WAG: Leaving your organ donation decisions to your Will could be too late
Give the gift of life – become a living donor
CO: Government announces consultation on organ donation opt-out system
Families in Wales encouraged to “have the chat” about organ donation wishes
ScotGov: Increasing organ and tissue donation
Over half of population yet to join in Wales’ biggest conversation about their organ donation decision
Lives saved in first six months of new organ donation system
74% of people in Wales now aware of new organ donation system
Revolutionary new law to increase donor rates comes into force in Wales
|SME Supplier Locator update...|
UK Government and public sector spend with SME’s is continually on the increase and by 2020, it is the stated intent of Cabinet Office that £1 of every £3 spent on government contracts goes to SME’s.
Against this ambitious backdrop, the WiredGov Supplier Locator service has been developed specifically to embrace the SME Agenda and provide the ideal platform for SME’s to promote their services, solutions, accreditation and success stories directly to our ever increasing audience across all government and public sector verticals and Tier 1 suppliers.
Recent arrivals to the SME Supplier Locator service include:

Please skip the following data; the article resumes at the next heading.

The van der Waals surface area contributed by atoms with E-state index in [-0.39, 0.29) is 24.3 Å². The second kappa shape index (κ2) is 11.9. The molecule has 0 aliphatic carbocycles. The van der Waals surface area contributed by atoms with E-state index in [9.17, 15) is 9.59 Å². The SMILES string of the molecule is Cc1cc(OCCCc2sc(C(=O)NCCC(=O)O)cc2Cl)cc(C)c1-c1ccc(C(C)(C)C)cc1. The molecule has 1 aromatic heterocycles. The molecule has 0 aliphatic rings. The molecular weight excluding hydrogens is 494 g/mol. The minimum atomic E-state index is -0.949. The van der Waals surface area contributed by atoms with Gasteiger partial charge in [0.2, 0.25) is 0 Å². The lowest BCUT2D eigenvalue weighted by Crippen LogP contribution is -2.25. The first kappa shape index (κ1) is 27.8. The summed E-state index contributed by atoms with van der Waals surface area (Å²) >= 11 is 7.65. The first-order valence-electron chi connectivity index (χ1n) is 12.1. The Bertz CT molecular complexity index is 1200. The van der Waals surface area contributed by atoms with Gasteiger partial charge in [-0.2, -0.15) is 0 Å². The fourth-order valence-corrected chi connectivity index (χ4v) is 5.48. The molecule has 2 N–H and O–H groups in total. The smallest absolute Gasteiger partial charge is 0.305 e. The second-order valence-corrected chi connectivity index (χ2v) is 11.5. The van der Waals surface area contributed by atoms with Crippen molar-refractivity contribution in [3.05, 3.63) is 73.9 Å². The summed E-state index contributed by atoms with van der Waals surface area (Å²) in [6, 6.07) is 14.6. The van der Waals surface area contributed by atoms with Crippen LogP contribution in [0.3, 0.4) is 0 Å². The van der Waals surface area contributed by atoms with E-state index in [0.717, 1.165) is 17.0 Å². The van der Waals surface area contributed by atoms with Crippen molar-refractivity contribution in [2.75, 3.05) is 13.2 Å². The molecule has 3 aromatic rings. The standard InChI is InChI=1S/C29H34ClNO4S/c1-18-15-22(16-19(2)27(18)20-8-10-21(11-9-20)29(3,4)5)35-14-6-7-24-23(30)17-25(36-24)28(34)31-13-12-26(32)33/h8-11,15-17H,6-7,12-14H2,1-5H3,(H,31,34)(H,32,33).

Click here to find out more.
|Editor’s choice of other Health related items of note:|
DHSC: Measles outbreaks across England
10DS: Government doubles investment in brain cancer research with £40m 'Tessa Jowell Brain Cancer Research Mission’
|Nice view, but difficult to escape from|
The government welcomed Dame Judith Hackitt’s Independent Review of Building Regulations & Fire Safety, and has made commitments to make sure people living in high-rise buildings are safe.
The government has committed to:
MHCLG: Government commits to major building safety reforms
MHCLG: Update on fire doors investigation – risk to public safety remains low
MHCLG: Radical reform’ of building regulatory system needed, finds Dame Judith Hackitt
MHCLG: Government announces it will fully fund unsafe cladding removal in social housing
MHCLG: Update on fire doors investigation – risk to public safety remains low
EHRC: Grenfell: Hackitt Review cladding recommendations disappointing
LGA responds to PM's cladding funding pledge
Fire Safety of Construction Products
The ‘heated debate(s)’ will continue well beyond the summer
A shocking tragedy not helped by the actions of a few ‘so called’ activists
Barratt Developments agree to pay fire safety costs
Government consults on proposals to toughen rules on building safety
LGA responds to Hackitt Review interim report into building regulations and fire safety
TUC publishes new guidance on fire safety following Grenfell tragedy
Government completes large-scale fire safety testing programme
Ensure that recladding work meets building regulations advises expert panel